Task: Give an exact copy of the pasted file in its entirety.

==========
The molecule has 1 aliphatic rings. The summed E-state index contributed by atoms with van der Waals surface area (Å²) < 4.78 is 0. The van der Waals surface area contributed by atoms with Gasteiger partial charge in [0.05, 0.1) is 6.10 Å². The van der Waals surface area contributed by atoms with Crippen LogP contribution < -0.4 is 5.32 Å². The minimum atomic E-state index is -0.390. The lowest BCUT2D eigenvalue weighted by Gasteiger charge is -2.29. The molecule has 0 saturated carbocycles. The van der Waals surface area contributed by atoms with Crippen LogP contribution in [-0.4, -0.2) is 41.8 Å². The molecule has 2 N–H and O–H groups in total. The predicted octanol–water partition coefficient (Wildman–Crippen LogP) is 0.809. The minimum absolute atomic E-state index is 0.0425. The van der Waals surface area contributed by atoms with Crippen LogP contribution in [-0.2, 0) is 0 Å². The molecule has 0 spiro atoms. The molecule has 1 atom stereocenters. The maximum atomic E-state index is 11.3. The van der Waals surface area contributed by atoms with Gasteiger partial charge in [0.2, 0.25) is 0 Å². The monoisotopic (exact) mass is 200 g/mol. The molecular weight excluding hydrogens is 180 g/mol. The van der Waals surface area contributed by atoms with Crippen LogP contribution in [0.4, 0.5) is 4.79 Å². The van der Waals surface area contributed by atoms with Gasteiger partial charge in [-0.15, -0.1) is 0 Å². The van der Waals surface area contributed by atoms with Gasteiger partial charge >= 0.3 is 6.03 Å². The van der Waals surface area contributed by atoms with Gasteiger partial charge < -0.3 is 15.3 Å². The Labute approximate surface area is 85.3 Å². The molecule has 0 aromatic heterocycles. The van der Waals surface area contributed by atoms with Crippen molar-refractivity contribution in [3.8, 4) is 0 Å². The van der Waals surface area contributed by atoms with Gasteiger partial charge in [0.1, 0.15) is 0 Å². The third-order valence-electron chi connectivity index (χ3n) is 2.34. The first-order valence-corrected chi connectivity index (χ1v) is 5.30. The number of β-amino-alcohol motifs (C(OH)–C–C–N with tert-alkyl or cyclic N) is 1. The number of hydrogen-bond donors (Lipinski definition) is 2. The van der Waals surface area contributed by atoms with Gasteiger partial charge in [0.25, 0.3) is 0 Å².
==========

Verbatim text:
The molecule has 1 aliphatic rings. The summed E-state index contributed by atoms with van der Waals surface area (Å²) < 4.78 is 0. The van der Waals surface area contributed by atoms with Gasteiger partial charge in [0.05, 0.1) is 6.10 Å². The van der Waals surface area contributed by atoms with Crippen LogP contribution < -0.4 is 5.32 Å². The minimum atomic E-state index is -0.390. The lowest BCUT2D eigenvalue weighted by Gasteiger charge is -2.29. The molecule has 0 saturated carbocycles. The van der Waals surface area contributed by atoms with Crippen LogP contribution in [-0.4, -0.2) is 41.8 Å². The molecule has 2 N–H and O–H groups in total. The predicted octanol–water partition coefficient (Wildman–Crippen LogP) is 0.809. The minimum absolute atomic E-state index is 0.0425. The van der Waals surface area contributed by atoms with Crippen LogP contribution in [-0.2, 0) is 0 Å². The molecule has 0 spiro atoms. The molecule has 1 atom stereocenters. The maximum atomic E-state index is 11.3. The van der Waals surface area contributed by atoms with Gasteiger partial charge in [0.2, 0.25) is 0 Å². The monoisotopic (exact) mass is 200 g/mol. The molecular weight excluding hydrogens is 180 g/mol. The van der Waals surface area contributed by atoms with Crippen LogP contribution in [0.4, 0.5) is 4.79 Å². The van der Waals surface area contributed by atoms with Gasteiger partial charge in [-0.15, -0.1) is 0 Å². The van der Waals surface area contributed by atoms with Gasteiger partial charge >= 0.3 is 6.03 Å². The van der Waals surface area contributed by atoms with Gasteiger partial charge < -0.3 is 15.3 Å². The Labute approximate surface area is 85.3 Å². The molecule has 0 aromatic heterocycles. The van der Waals surface area contributed by atoms with Crippen molar-refractivity contribution in [3.8, 4) is 0 Å². The van der Waals surface area contributed by atoms with Gasteiger partial charge in [0.1, 0.15) is 0 Å². The third-order valence-electron chi connectivity index (χ3n) is 2.34. The first-order valence-corrected chi connectivity index (χ1v) is 5.30. The number of β-amino-alcohol motifs (C(OH)–C–C–N with tert-alkyl or cyclic N) is 1. The number of hydrogen-bond donors (Lipinski definition) is 2. The van der Waals surface area contributed by atoms with Gasteiger partial charge in [0.25, 0.3) is 0 Å².